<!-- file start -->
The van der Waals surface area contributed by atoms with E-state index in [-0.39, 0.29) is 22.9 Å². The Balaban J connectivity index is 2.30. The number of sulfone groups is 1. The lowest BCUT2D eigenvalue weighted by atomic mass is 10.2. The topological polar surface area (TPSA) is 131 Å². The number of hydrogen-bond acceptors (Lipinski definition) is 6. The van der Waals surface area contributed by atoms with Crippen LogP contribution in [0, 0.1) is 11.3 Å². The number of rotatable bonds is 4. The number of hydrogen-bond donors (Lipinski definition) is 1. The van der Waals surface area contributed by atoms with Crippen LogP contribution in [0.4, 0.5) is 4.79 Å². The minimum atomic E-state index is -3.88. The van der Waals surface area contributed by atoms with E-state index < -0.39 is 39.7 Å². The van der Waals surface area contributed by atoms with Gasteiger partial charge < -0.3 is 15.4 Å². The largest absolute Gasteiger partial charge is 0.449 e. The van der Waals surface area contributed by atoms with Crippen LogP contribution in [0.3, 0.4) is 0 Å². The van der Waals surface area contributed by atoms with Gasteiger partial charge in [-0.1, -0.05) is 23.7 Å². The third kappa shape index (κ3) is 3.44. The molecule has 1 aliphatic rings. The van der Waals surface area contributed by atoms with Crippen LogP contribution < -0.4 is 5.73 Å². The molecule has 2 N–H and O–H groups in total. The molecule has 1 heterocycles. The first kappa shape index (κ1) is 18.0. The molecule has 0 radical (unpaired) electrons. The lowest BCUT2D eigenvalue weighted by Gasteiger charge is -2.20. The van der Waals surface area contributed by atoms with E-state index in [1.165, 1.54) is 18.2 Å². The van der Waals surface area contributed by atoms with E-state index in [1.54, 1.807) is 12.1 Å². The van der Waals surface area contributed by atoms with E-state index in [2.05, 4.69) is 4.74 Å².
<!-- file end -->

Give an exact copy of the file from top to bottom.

The van der Waals surface area contributed by atoms with E-state index in [-0.39, 0.29) is 22.9 Å². The Balaban J connectivity index is 2.30. The number of sulfone groups is 1. The lowest BCUT2D eigenvalue weighted by atomic mass is 10.2. The topological polar surface area (TPSA) is 131 Å². The number of hydrogen-bond acceptors (Lipinski definition) is 6. The van der Waals surface area contributed by atoms with Crippen LogP contribution in [0, 0.1) is 11.3 Å². The number of rotatable bonds is 4. The number of hydrogen-bond donors (Lipinski definition) is 1. The van der Waals surface area contributed by atoms with Crippen LogP contribution in [0.4, 0.5) is 4.79 Å². The minimum atomic E-state index is -3.88. The van der Waals surface area contributed by atoms with E-state index < -0.39 is 39.7 Å². The van der Waals surface area contributed by atoms with Gasteiger partial charge < -0.3 is 15.4 Å². The largest absolute Gasteiger partial charge is 0.449 e. The van der Waals surface area contributed by atoms with Crippen LogP contribution in [0.3, 0.4) is 0 Å². The van der Waals surface area contributed by atoms with Gasteiger partial charge in [-0.1, -0.05) is 23.7 Å². The third kappa shape index (κ3) is 3.44. The molecule has 1 aliphatic rings. The van der Waals surface area contributed by atoms with Crippen LogP contribution < -0.4 is 5.73 Å². The molecule has 2 N–H and O–H groups in total. The molecule has 1 heterocycles. The first kappa shape index (κ1) is 18.0. The molecule has 0 radical (unpaired) electrons. The lowest BCUT2D eigenvalue weighted by Gasteiger charge is -2.20. The van der Waals surface area contributed by atoms with E-state index in [1.165, 1.54) is 18.2 Å². The van der Waals surface area contributed by atoms with E-state index in [1.54, 1.807) is 12.1 Å². The van der Waals surface area contributed by atoms with E-state index in [2.05, 4.69) is 4.74 Å².